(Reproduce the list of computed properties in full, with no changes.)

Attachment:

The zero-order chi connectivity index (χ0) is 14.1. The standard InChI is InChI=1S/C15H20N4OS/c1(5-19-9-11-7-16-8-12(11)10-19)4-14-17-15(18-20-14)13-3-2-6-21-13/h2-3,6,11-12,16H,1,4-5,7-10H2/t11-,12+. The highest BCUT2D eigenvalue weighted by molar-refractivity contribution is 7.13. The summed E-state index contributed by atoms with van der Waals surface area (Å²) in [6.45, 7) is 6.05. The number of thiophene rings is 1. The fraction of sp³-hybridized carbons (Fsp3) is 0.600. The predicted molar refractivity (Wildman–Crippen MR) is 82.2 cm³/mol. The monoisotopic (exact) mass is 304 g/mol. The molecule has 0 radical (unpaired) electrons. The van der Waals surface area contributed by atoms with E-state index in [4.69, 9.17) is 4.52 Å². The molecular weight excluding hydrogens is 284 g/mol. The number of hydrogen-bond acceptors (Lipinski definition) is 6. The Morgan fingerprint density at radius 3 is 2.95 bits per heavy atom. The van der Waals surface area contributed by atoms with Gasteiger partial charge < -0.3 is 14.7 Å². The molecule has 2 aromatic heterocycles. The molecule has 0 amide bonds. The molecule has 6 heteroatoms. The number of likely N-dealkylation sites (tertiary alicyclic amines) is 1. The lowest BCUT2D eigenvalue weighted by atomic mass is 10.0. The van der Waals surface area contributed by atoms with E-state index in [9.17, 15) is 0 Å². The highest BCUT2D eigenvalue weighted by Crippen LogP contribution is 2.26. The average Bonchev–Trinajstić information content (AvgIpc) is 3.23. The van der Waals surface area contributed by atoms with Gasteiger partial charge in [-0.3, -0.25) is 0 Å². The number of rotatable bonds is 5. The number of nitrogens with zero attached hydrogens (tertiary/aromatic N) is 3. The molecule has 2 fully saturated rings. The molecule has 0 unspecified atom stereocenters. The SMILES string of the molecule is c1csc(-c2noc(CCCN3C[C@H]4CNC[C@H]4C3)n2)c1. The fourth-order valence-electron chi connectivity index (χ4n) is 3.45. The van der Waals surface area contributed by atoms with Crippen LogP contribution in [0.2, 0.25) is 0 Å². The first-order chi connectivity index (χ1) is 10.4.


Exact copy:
The zero-order chi connectivity index (χ0) is 14.1. The standard InChI is InChI=1S/C15H20N4OS/c1(5-19-9-11-7-16-8-12(11)10-19)4-14-17-15(18-20-14)13-3-2-6-21-13/h2-3,6,11-12,16H,1,4-5,7-10H2/t11-,12+. The highest BCUT2D eigenvalue weighted by molar-refractivity contribution is 7.13. The summed E-state index contributed by atoms with van der Waals surface area (Å²) in [6.45, 7) is 6.05. The number of thiophene rings is 1. The fraction of sp³-hybridized carbons (Fsp3) is 0.600. The predicted molar refractivity (Wildman–Crippen MR) is 82.2 cm³/mol. The monoisotopic (exact) mass is 304 g/mol. The molecule has 0 radical (unpaired) electrons. The van der Waals surface area contributed by atoms with E-state index in [4.69, 9.17) is 4.52 Å². The molecular weight excluding hydrogens is 284 g/mol. The number of hydrogen-bond acceptors (Lipinski definition) is 6. The Morgan fingerprint density at radius 3 is 2.95 bits per heavy atom. The van der Waals surface area contributed by atoms with Gasteiger partial charge < -0.3 is 14.7 Å². The molecule has 2 aromatic heterocycles. The molecule has 0 amide bonds. The molecule has 6 heteroatoms. The number of likely N-dealkylation sites (tertiary alicyclic amines) is 1. The lowest BCUT2D eigenvalue weighted by atomic mass is 10.0. The van der Waals surface area contributed by atoms with E-state index in [9.17, 15) is 0 Å². The highest BCUT2D eigenvalue weighted by Crippen LogP contribution is 2.26. The average Bonchev–Trinajstić information content (AvgIpc) is 3.23. The van der Waals surface area contributed by atoms with Gasteiger partial charge in [-0.3, -0.25) is 0 Å². The number of rotatable bonds is 5. The number of nitrogens with zero attached hydrogens (tertiary/aromatic N) is 3. The molecule has 2 fully saturated rings. The molecule has 0 unspecified atom stereocenters. The SMILES string of the molecule is c1csc(-c2noc(CCCN3C[C@H]4CNC[C@H]4C3)n2)c1. The fourth-order valence-electron chi connectivity index (χ4n) is 3.45. The van der Waals surface area contributed by atoms with Crippen LogP contribution in [0.2, 0.25) is 0 Å². The first-order chi connectivity index (χ1) is 10.4.